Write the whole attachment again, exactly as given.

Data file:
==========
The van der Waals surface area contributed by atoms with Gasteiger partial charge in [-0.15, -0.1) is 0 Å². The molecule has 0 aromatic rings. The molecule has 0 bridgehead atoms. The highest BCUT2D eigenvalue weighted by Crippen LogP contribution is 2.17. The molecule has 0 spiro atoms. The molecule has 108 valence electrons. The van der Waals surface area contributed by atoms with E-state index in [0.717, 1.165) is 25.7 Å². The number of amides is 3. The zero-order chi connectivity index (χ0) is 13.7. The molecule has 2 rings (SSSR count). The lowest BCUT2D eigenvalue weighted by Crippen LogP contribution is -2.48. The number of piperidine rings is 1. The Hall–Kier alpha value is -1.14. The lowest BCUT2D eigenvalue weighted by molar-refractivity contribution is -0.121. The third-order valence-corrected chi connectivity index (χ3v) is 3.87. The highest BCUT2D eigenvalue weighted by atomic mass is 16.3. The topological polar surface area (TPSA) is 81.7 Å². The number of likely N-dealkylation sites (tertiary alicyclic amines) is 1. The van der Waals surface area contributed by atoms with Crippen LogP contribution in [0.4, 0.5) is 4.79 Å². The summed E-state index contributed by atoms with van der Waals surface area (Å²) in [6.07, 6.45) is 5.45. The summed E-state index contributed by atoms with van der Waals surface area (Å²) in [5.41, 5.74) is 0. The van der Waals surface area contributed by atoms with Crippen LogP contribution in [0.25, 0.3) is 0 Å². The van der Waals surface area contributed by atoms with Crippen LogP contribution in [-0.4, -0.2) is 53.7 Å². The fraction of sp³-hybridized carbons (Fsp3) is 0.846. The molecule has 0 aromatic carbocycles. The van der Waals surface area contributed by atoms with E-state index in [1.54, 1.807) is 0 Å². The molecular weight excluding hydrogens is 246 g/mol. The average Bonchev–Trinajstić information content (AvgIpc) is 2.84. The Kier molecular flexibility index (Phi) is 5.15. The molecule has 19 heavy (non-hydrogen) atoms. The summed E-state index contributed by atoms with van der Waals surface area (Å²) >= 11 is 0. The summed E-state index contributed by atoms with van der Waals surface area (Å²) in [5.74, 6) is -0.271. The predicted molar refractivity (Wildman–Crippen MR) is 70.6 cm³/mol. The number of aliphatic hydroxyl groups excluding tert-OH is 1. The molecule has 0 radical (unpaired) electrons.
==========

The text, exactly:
The van der Waals surface area contributed by atoms with Gasteiger partial charge in [-0.15, -0.1) is 0 Å². The molecule has 0 aromatic rings. The molecule has 0 bridgehead atoms. The highest BCUT2D eigenvalue weighted by Crippen LogP contribution is 2.17. The molecule has 0 spiro atoms. The molecule has 108 valence electrons. The van der Waals surface area contributed by atoms with E-state index in [0.717, 1.165) is 25.7 Å². The number of amides is 3. The zero-order chi connectivity index (χ0) is 13.7. The molecule has 2 rings (SSSR count). The lowest BCUT2D eigenvalue weighted by Crippen LogP contribution is -2.48. The number of piperidine rings is 1. The Hall–Kier alpha value is -1.14. The lowest BCUT2D eigenvalue weighted by molar-refractivity contribution is -0.121. The third-order valence-corrected chi connectivity index (χ3v) is 3.87. The highest BCUT2D eigenvalue weighted by atomic mass is 16.3. The topological polar surface area (TPSA) is 81.7 Å². The number of likely N-dealkylation sites (tertiary alicyclic amines) is 1. The van der Waals surface area contributed by atoms with Crippen LogP contribution in [0.4, 0.5) is 4.79 Å². The summed E-state index contributed by atoms with van der Waals surface area (Å²) in [6.07, 6.45) is 5.45. The summed E-state index contributed by atoms with van der Waals surface area (Å²) in [5.41, 5.74) is 0. The van der Waals surface area contributed by atoms with Crippen LogP contribution in [0.25, 0.3) is 0 Å². The van der Waals surface area contributed by atoms with Crippen LogP contribution in [-0.4, -0.2) is 53.7 Å². The fraction of sp³-hybridized carbons (Fsp3) is 0.846. The molecule has 0 aromatic carbocycles. The van der Waals surface area contributed by atoms with E-state index in [1.54, 1.807) is 0 Å². The molecular weight excluding hydrogens is 246 g/mol. The average Bonchev–Trinajstić information content (AvgIpc) is 2.84. The Kier molecular flexibility index (Phi) is 5.15. The molecule has 19 heavy (non-hydrogen) atoms. The summed E-state index contributed by atoms with van der Waals surface area (Å²) >= 11 is 0. The summed E-state index contributed by atoms with van der Waals surface area (Å²) in [5.74, 6) is -0.271. The predicted molar refractivity (Wildman–Crippen MR) is 70.6 cm³/mol. The number of aliphatic hydroxyl groups excluding tert-OH is 1. The molecule has 0 radical (unpaired) electrons.